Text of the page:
I spent last night at the St Paul Chamber Orchestra listening to the Brandenburg Concertos. If you are one of the people who actually knows me, I know what you're thinking. It goes something like this: "What? You? Music?" I have a little problem with music. I can't hear it. For a long time, I thought I was tone deaf, but my 8th grade band teacher informed me that I was good at tuning my trombone (and finding the notes along the slide), so my problem is deeper than mere tone-deafness. No, I actually think I'm tune deaf. I can't piece together the individual notes in my brain and form a melody. I should say that I have a really, really hard time piecing together the notes, because I hate it when people say they "can't" do math, and, besides, I do know three or four tunes. I know the way "Take me Out to the Ballgame" sounds (and even Jimmy says that I mostly sing it on key). I can also sing "The Wheels on the Bus", which is an old preschool trick. I believe in singing to kids, but with my disability I didn't master every song, so I just made up new lyrics to one song. I'm not so good at "Happy Birthday" even though I've heard it at least 34 times, so I lip-sync that one. I do have the melody to a couple of Beatles songs stuck in my brain.
Mostly what I do when music is playing is I tune it out. My brain gets tired of trying to make sense of the tune, so I think about something else. Sometimes the something-else is the lyrics. I sometimes turn on country music, for example, when MPR is running a pledge drive, because I enjoy the stories in the lyrics, but I couldn't sing you the tune of a single country music song.
Once when I was relatively old, I was stuck in a record store with my dad (who loves music), and I was bored so I wandered around looking at things. I discovered a section of the store called "Movie Soundtracks", which is when I found out that all movies - not just musicals - have music in them. I flipped through the records marveling at this whole new world I'd never noticed before. "Bull Durham" had music? What? I never knew.
Anyway, when my old and dear friend T invited me to listen to chamber music with her, I was flattered and interested enough that I thought I would try it out. Maybe in person, with the instruments right there in front of me, I could pay attention to the music. Classical music, however, is the very hardest for me, because there are no lyrics to focus my attention.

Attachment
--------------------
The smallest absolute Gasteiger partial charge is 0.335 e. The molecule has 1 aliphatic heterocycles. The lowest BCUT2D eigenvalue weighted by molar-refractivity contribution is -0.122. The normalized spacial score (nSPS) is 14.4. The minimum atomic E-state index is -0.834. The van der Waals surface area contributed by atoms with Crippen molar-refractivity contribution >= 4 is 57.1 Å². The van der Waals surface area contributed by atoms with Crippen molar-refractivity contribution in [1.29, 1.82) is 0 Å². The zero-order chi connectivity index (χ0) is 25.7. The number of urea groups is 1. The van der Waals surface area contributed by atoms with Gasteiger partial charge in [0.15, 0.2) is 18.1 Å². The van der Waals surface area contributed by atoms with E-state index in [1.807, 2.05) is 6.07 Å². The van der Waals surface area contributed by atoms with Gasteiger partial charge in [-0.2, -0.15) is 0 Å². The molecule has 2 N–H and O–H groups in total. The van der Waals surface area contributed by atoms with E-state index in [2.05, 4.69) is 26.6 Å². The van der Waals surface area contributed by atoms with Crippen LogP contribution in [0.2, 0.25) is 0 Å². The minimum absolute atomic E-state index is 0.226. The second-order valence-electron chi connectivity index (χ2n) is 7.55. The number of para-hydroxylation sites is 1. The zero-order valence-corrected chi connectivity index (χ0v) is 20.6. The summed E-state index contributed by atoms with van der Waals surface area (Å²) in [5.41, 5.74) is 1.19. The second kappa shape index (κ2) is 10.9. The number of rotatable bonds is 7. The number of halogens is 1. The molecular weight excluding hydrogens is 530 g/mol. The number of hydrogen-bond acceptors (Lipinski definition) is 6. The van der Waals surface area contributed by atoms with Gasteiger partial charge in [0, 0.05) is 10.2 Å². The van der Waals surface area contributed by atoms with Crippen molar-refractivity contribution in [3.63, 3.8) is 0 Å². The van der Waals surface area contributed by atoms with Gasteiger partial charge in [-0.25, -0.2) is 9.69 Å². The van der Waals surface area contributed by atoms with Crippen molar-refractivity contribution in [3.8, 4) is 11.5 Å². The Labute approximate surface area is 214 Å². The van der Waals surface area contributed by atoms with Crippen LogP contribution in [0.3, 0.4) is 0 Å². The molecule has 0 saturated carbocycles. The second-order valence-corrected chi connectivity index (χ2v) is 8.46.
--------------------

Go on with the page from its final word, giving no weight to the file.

The first song (concerto? musical piece?) caught my attention for a little while because it sounded like men and women arguing. The men were the baseline with slow, steady, repetitive, and well-reasoned arguments. The women were the violins arguing with passion and volume and eloquence. By the end of the song (movement?), both voices spoke with triumphant joy at winning the argument. The men knew that they couldn't have lost with such reasonable and steady arguments, and the women were just as certain that their verbal acumen had once again carried the day. I was proud of myself. I had found a way to focus on the music. I couldn't possibly hum one strain of what I had just heard, but even without lyrics I had a whole story figured out in my head.
Then T turned to me and said, "It's so festive, you can just imagine a room full of people in ball-gowns dancing, can't you?" So I smiled and agreed, because my argument theory was obviously the wrong way to hear the music. Still, it sort of worked, so I tried it with the next piece. I can't say I was always successful at making up stories to keep my mind from wandering back to school or the taste of my dinner still lingering in my mouth or my cracked and bleeding hands, but I can say that I stayed awake for the entire concert. Which is saying something since it went way past my bedtime.